Wal-Mart will set out how it will cut costs by measuring and reducing greenhouse gas emissions throughout its supply chain Monday.
The company believes its suppliers can substantially reduce their costs, particularly from energy use, by measuring carbon dioxide output.
Jim Stanway, head of the retailer's greenhouse gas strategy, explained: "The more we learn here, the more there's real business and consumer opportunity, in that there's a lot of unharvested efficiencies yet.
"When you look back at the supply chain and at factories and warehouses and you start thinking about their basic needs for energy . . . there's a huge opportunity to do some relatively simple things to save energy," he said. "We hope to. . . help suppliers get the costs of the carbon out of the system."
Wal-Mart cites Dana Undies, a small Georgia-based manufacturer of children's underwear employing 165, which nearly halved its electricity bills through energy-saving measures suggested by Wal-Mart engineers.
Through a pilot with about 30 other suppliers, four to five in each of seven product categories running from DVDs to vacuum cleaners and beer, Wal-Mart hopes to build a reporting system that can eventually be rolled out to the company's whole supplier base of more than 60,000 companies.
Greenhouse gas emissions reporting is not mandatory under any stock exchange rules, but there have been recent unsuccessful attempts by some institutional investors to make it so.
Paul Dickinson, chief executive of the Carbon Disclosure Project, a collaboration between 315 institutional investors with more than $41,000bn under management, said more companies were undertaking to measure and report their emissions.
About 77 per cent of FT500 companies reported their emissions to the CDP this year. He said: "There is a growing trend for companies to start reporting their emissions. It's good news for investors."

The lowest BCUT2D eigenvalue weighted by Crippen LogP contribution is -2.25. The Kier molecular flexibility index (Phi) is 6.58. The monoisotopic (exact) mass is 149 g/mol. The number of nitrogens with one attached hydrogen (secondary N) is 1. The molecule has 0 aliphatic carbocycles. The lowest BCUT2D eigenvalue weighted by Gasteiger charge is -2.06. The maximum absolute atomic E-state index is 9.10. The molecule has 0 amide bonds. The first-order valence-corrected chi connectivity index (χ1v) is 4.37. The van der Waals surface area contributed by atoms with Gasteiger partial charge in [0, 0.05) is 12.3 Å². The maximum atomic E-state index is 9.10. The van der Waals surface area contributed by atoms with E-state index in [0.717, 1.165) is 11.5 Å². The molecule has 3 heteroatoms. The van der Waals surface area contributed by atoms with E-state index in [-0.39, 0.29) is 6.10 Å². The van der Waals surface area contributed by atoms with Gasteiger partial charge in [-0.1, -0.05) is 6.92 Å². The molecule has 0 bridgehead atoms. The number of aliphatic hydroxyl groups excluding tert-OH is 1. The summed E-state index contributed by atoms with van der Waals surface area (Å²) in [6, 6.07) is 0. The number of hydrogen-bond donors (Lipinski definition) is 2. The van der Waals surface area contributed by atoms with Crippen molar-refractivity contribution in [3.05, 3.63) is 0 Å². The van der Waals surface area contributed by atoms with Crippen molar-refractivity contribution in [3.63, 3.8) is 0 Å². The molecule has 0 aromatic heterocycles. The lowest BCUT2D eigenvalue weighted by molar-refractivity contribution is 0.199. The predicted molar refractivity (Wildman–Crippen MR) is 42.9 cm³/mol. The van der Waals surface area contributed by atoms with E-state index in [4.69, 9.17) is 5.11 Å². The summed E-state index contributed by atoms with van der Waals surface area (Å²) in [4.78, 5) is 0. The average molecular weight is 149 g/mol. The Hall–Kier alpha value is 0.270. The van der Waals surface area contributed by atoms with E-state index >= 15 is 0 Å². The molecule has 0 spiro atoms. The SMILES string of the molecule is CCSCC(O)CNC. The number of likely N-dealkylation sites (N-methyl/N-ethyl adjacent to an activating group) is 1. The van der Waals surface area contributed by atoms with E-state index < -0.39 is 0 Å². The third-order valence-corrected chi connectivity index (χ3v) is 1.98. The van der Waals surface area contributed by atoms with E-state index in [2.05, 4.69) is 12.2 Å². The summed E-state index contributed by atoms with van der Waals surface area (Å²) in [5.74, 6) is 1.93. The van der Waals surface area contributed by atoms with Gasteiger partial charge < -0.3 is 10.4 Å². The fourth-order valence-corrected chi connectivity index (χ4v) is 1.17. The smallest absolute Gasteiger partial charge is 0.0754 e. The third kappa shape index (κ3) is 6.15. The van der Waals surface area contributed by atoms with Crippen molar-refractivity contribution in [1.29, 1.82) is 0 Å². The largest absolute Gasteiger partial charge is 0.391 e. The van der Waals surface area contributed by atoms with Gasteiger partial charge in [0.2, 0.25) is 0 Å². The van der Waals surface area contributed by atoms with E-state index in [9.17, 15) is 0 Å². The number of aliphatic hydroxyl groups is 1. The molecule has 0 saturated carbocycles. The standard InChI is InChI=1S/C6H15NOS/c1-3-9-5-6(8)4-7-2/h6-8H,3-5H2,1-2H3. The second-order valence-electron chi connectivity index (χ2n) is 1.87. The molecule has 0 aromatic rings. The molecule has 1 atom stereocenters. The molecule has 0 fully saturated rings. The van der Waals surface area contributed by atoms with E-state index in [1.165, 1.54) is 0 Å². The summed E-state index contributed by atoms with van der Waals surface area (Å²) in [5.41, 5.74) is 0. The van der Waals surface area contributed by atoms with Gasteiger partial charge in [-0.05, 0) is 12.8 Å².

But US companies are less likely to report their emissions than their European counterparts. The CDP received responses from only 56 per cent of the SP500.
Altogether, the CDP sent out requests to 2,400 companies to report their emissions and received responses from about 1,300. The CDP said among the large companies that did not reply were Berkshire Hathaway, Apple Computer, Philips Electronics and Gazprom.
Wal-Mart's example is likely to encourage more companies to do so, he said.
Kert Davies, climate change expert at Greenpeace USA, said Wal-Mart's scale means it could "put pressure on a huge proportion of the economy pretty quickly [to report emissions] . . . . It will help educate companies about their environmental responsibilities, ahead of the introduction of government regulation, which is inevitable," he says.
There are several standards available for reporting on greenhouse gas emissions. The CDP standard is widely used, but some companies have also developed their own methods.
But many companies outside the world's very biggest publicly-listed businesses have been reluctant to disclose their greenhouse gas emissions.
Rory Sullivan, Head of Investor Responsibility at Insight Investment, said there were many reasons for this, ranging from a misconception that such reporting was costly and difficult, to a fear that such information could be used by competitors. But he said investors could gain valuable insights from such reporting, including an assessment of a company's exposure to "climate change risk".
Mr Dickinson said reporting emissions was now straightforward: "It's perfectly possible now for companies to get an accurate fix on their greenhouse gas emissions. All companies can do this."
- 204 Manufacturing